On February 7, city-level authorities reversed the second report and gave the woman's name as Xiao Huamei, or "Little Plum Blossom," which in Chinese sounds more like a nickname than a proper name.

This report, the third, said the woman came from a village in southern China's Yunnan province, and in 1996, her mother had asked a woman identified only as Ms. Sang to take her daughter to Jiangsu province for treatment of her mental illness. The daughter disappeared, and Ms. Sang failed to inform Xiao's parents or the local police.

Chinese netizens were not buying what the reports were selling.

"So all the previous investigation reports are lies!" one netizen said.

"How do you explain the chain on her neck?" asked another. "And how did they manage to get married if she's mentally ill?"

"She went missing and no one cared to tell her family? And this is not human trafficking?" yet another netizen opined.

Facing unrelenting public outcry, the Xuzhou authorities on Thursday released the fourth, and latest, report. In it, they state that Xiao Huamei is a victim of human trafficking, and that three people have been arrested in connection with the case, including her husband, Dong, who has been charged with illegal detention. Ms. Sang and her husband have been charged with human trafficking

Continued pressure

Many netizens praised the latest report as a step closer to the truth. Others were angry that the authorities acted only after public outcry. Some still have questions.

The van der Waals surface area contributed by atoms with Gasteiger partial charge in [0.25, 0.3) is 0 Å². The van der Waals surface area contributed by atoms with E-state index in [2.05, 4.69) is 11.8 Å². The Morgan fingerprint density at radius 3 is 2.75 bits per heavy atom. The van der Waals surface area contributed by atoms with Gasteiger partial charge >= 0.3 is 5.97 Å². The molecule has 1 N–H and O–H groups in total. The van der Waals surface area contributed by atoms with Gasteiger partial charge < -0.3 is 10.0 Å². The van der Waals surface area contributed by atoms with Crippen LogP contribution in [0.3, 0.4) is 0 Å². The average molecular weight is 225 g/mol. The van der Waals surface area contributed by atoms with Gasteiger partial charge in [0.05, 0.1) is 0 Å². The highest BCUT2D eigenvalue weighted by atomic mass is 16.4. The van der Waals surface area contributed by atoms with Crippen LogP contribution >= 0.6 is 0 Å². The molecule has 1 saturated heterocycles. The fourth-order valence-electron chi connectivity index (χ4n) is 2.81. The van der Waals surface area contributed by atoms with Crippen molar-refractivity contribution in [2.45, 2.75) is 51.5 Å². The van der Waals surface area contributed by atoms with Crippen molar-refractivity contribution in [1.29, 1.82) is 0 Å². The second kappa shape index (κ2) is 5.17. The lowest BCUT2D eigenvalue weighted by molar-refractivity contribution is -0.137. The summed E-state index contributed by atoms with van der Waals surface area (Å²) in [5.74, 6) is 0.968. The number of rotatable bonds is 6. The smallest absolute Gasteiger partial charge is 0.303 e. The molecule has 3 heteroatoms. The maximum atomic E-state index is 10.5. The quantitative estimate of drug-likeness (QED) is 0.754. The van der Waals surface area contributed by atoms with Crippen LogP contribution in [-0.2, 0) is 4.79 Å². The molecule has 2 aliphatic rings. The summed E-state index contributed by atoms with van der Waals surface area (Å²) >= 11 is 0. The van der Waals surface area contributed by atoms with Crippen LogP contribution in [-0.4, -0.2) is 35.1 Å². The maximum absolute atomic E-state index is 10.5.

"We need follow-ups. What's her age? Where's their marriage license?" one netizen asked.

"We need to see proof other than a report. If this is not the final investigation and the results are wrong again, someone needs to be held accountable," another commenter wrote.

Xu, with the CCP Xuzhou Propaganda Unit, told VOA Mandarin on Friday that social services have the mother and her eight children in care.

Xu said that because of limited time and resources, the first two reports didn't provide clear picture of the facts, which led to the conclusion that she wasn't being trafficked.

"But now we are actively pursuing this case. I hope netizens and media can give us some room to conduct the investigation and not pressure us too hard," he said.

Yao Cheng, a former lieutenant colonel of the CCP's Navy Command and a women's right activist, told VOA Mandarin that a third party needs to conduct the investigation to guarantee transparency.

"If the CCP is really confident in itself, it needs to allow other international organizations to conduct the investigation so people will actually believe the result," he told VOA. Yao volunteered for the New York-based Women's Rights in China, a nongovernmental organization, from 2007 to 2016.

Yao also pointed out that China's longtime one-child policy has resulted in an imbalanced male to female ratio, especially in rural areas, where people value sons over daughters.

The "natural sex ratio" at birth is 105 boys for every 100 girls, according to the World Health Organization, because a few extra males are needed to offset their tendency to die at a younger age than females. But in China, the ratio has sometimes exceeded 120 boys for every 100 girls. The result is that in 2020, there were 34.9 million more males than females in China, making it a challenge for men to find a wife, especially in China's rural areas, where gender imbalance is even greater, according to the BBC.

"The gender imbalance has resulted in more human trafficking of women in China's rural areas," Yao said. "Authorities and police usually turn a blind eye to these activities, and some even profit from it."